Before there was Bella, Ramona or even Kristy and the Baby-sitter's Club gang, there was Nancy.
Nancy Drew, that is.
Eighty years ago, Nancy made her debut in "The Secret of the Old Clock" by Carolyn Keene, and in the process, she became a symbol of strength and ingenuity for young women the world over.
But what most people don't know is that Carolyn Keene wasn't a real person, and that Nancy's creator — Edward Stratemeyer — was a man.
Nancy Drew started as a proposal by Stratemeyer to a publisher — in this case, Grosset & Dunlap, which is now part of Penguin publishers.
Through his Stratemeyer Syndicate, Stratemeyer produced a number of long-running book series — including the Bobbsey Twins and the Hardy Boys — using a team of freelance writers to write the books, which were published under a pen name owned by his company.
In the case of Nancy Drew, Stratemeyer and the publisher agreed on the name Carolyn Keene, though exactly why they chose the name is a mystery, said Nancy Drew consultant Jennifer Fisher. But the publisher did pick the name Nan Drew from a list and then lengthened her first name to Nancy.
When it comes to the classic series of 56 Nancy Drew books, there were eight ghostwriters — five women and three men. But two women — Mildred Wirt Benson and Harriet Stratemeyer Adams — wrote most of the books.
Benson was the first ghostwriter, and Adams was Stratemeyer's daughter who took over the company when her father died.
"Both of them were so strong themselves, strong, feisty, independent women, and that just spilled into the books," said Nadine Topalian, vice president and associate publisher of Grosset & Dunlap and Price Stern Sloan.
No matter who was writing for the series, the authors would always use the same pen name, and ghostwriters signed releases saying they couldn't use the pen names for themselves, said Fisher, who in addition to consulting on Nancy Drew projects, runs a fan group and a Nancy Drew website, nancydrewsleuth.com.
Adams went back through books 1-34 and redid all of them, so they are very cohesive, Topalian said. "I don't think you'd ever really be able to tell that there were that many writers across the series."
Over the past 80 years, none of the books in the classic series have ever been out of print. Which begs the question, why is this girl sleuth from the '30s still so popular?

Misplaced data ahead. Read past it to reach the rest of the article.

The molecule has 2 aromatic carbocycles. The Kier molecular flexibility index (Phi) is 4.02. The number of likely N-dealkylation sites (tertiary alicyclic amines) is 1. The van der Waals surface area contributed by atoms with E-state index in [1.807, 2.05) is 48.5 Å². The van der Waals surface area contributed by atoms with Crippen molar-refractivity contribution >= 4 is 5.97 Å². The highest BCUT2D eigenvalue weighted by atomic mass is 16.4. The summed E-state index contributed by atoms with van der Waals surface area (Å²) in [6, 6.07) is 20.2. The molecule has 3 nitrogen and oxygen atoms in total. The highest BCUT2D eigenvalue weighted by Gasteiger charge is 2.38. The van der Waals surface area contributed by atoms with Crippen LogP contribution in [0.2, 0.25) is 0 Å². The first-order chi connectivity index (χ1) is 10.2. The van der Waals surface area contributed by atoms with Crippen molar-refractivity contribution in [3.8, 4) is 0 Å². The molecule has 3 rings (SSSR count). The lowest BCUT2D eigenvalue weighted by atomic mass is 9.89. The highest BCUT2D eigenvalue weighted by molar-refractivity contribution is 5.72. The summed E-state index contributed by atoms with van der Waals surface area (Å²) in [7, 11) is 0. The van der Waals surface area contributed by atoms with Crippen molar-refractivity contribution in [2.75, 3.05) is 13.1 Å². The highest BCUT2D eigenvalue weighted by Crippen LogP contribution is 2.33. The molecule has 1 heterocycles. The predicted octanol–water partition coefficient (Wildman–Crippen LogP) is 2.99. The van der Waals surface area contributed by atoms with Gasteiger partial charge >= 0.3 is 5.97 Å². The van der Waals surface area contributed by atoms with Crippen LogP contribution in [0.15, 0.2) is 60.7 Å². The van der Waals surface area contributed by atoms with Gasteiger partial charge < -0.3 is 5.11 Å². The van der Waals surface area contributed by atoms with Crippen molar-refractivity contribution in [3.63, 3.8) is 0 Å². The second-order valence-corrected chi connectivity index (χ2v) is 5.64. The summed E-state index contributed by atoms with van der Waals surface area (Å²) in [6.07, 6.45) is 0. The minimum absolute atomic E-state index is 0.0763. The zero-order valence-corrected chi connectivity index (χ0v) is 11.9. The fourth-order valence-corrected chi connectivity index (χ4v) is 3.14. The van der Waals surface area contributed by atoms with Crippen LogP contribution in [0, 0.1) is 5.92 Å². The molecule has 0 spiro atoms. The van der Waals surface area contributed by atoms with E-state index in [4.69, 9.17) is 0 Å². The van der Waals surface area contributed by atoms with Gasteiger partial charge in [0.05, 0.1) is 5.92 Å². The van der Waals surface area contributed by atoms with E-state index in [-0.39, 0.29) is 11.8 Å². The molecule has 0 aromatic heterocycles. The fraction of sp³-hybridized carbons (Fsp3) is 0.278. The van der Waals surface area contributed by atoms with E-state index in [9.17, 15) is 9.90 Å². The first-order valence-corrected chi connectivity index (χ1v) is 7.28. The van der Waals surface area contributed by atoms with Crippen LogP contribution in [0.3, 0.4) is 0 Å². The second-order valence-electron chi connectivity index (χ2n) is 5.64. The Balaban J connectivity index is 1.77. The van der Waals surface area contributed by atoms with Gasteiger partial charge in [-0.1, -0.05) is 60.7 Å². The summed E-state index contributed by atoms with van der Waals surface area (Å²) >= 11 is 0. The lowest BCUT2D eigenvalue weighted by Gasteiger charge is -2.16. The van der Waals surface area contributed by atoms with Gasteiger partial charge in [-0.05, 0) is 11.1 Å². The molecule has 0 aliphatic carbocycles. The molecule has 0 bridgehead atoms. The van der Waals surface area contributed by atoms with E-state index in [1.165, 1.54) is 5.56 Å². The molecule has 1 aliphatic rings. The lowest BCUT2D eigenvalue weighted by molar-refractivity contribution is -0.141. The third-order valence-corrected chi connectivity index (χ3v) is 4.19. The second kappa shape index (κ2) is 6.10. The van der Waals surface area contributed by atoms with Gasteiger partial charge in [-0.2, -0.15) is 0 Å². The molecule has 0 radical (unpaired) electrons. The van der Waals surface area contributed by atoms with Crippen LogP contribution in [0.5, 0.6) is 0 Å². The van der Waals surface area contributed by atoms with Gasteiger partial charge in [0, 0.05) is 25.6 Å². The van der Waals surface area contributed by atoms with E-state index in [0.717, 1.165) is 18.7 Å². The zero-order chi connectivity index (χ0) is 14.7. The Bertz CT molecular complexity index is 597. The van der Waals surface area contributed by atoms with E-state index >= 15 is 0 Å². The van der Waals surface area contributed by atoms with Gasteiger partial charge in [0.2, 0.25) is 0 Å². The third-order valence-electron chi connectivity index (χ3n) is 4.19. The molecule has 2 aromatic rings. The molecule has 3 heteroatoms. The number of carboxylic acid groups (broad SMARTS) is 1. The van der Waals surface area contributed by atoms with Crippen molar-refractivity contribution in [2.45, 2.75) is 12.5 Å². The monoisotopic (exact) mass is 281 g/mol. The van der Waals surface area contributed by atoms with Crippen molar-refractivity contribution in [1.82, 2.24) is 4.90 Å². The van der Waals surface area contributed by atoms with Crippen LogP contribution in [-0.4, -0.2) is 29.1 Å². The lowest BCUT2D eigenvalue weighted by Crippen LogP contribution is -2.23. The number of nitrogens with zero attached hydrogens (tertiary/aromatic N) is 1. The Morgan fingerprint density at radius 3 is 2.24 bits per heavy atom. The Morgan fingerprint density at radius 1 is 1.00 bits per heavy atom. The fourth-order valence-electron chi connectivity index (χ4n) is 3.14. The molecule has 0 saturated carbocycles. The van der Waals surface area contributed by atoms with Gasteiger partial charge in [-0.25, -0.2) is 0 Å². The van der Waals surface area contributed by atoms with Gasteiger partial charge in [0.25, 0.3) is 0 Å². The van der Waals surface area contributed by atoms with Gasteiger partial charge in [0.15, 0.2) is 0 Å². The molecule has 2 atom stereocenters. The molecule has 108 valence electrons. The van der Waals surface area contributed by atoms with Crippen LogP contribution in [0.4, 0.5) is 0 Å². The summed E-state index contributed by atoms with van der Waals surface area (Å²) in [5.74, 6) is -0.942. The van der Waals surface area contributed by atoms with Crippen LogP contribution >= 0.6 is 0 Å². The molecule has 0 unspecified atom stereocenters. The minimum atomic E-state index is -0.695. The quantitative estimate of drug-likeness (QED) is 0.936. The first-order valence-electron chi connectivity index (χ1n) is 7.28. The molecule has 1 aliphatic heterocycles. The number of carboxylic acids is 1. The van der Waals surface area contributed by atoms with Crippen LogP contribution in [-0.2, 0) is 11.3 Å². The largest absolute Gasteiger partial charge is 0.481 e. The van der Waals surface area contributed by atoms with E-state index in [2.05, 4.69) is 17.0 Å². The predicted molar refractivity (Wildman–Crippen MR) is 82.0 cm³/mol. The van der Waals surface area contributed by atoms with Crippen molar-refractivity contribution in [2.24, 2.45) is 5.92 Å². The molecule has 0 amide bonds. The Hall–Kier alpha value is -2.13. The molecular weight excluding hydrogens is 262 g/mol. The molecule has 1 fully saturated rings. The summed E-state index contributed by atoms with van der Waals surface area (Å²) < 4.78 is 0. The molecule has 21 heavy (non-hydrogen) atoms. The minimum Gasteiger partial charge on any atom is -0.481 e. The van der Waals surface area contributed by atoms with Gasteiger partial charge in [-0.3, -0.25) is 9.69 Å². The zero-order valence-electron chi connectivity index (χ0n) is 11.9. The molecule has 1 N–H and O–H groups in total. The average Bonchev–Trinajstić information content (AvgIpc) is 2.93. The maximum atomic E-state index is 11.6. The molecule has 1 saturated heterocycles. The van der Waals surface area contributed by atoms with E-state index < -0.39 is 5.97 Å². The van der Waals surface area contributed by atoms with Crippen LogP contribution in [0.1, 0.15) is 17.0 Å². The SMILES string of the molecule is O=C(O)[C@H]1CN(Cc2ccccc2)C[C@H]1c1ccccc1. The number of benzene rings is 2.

Other girls series and detective heroines have come and gone, said both Fisher and Topalian, but the nostalgia of Nancy Drew, the passing down of the books through mothers and grandmothers to their daughters and nieces, have helped her character endure over the years.
"As our generation grows up, I know that if I have any daughters, I'm going to pass on Nancy Drew," said Topalian, who remembers absolutely loving the books as a child. "Not only do you have this great series, but you have this built-in brand awareness and nostalgia driving it."
One of the beautiful things about Nancy is, she's so timeless, Topalian said. "Her character traits — her intelligence, her independence, her strength — all of that is so appealing still. She hasn't really aged. Those qualities that made her such a hit back then are those qualities that drive people to her today."
When Nancy Drew first arrived, that kind of character, that kind of strength didn't really exist in the children's book marketplace, Topalian said. It was something very new and refreshing, and people gravitated toward it.
The series came out about 10 years after the right to vote, and at that time, girls were probably ready for something different, Fisher said.
And Nancy was very different. She wasn't domesticated. She was out having adventures instead. "That was probably thrilling to kids at that time," Fisher said. "The message in the books is self-reliance. A lot of times, Nancy Drew had to rely on herself. She had to use her wits to get out of sticky situations."
While many have considered Nancy a feminist ahead of her time, Topalian says she's always identified the character as less of a feminist and more of a problem-solver.
"She wasn't actually behind any kind of women's movement," Topalian said. "I think that is what is so appealing. Because as a woman growing up and working your way through the ranks, you actually don't want to think of yourself as a woman, you just want to think of yourself as a person. It's incredibly empowering that she isn't really particularly a feminist, she's just this independent person with a lot of freedom doing her own thing."
And though Nancy Drew's true heyday has come and gone, Grosset continues to sell 1 million copies of the Classic Nancy Drew titles each year, proving that Nancy's independence still resonates with readers young and old.
The essence of Nancy Drew — an adventurous, bold, independent sleuth who is a good role model, who likes to right wrongs and help people — is still around today. "I think that basic message is still very inspiring to kids," Fisher said. "As is the excitement of solving the mysteries next to Nancy."